Ligand binding is a important class of assays where one measures the degree to which a small molecule, the ligand, interacts with a large molecule, generally a protein. Examples of ligand binding include enzyme inhibitor assays, assyas of allosteric modulators, and many others.
Here we show the application of Direct Waveform Recording™ to the measurement of free versus phenytoin bound human serum albumin and compare the result to fluorescence intensity measurement of the same samples. The figure on the right shows the lifetime decay curves for both the free and the completely bound protein. This relatively small change still yields very useful results when properly analysed.
In figures 2 and 3 below, readings of fluorescence intensity are on the left. One can see that it is difficult to say much about which wells contain hits. On the right is data generated by automatically comparing fluorescence lifetime waveforms captured by Direct Waveform Recording™ with our proprietary software. Positive numbers on the Y-axis correspond to increased population of conformation 1 (the free protein) and negative values correspond to increase population of conformation 2 (the bound form).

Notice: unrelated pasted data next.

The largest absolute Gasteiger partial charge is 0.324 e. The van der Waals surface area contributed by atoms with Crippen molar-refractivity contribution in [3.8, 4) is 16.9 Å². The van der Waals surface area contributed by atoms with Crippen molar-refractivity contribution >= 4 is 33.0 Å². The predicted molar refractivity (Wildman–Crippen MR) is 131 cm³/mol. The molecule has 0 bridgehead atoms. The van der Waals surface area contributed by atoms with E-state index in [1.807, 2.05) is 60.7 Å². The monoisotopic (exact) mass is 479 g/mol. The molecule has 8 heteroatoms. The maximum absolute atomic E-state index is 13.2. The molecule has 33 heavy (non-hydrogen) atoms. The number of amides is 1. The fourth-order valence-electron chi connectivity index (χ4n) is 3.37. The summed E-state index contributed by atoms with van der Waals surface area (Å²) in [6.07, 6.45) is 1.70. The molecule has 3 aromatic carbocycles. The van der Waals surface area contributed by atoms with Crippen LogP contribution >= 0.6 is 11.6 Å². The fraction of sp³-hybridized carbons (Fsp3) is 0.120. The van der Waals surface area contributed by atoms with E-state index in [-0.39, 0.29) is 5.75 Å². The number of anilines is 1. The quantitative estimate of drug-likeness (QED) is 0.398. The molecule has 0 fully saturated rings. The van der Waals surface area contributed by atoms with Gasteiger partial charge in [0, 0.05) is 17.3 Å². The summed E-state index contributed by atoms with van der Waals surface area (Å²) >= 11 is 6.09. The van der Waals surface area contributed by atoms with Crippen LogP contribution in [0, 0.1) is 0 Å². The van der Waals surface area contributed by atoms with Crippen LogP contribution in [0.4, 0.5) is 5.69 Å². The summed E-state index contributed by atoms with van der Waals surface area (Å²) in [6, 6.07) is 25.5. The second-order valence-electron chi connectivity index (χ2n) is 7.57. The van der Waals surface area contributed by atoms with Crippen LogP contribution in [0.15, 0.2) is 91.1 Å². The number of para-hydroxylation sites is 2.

The data are clearly interpretable without any further mathematical or statistical machinations. Three wells (25, 30, and 44) are in the activation class. It appears that seven wells (11, 14, 47, 51, 56, 60, and 63) correspond to the same (increased) ligand concentration, three wells (18, 27, and 62) correspond to yet a higher ligand concentration, and one well (57) to the highest ligand concentration. This corresponds very well with the actual situation. Fifty-one wells had 10 uM concentration, three had 0 ligand concentration, seven had 20 uM concentration, three had 30 uM concentration, and one had 40 uM concentration.
This clearly demonstrates the power of measuring fluorescence lifetime waveforms instead of fluorescence intensity to determine ligand-protein binding in HTS assays. Using our Direct Waveform Recording™ and analysis software to capture and automatically compare these lifetime spectra represents a new paradigm and provides unprecedented data quality and speed for these and other fluorescence-based screening applications. This technology is embodied only in the NovaFluor PR Fluorescence Lifetime Plate Reader. Contact us to learn more.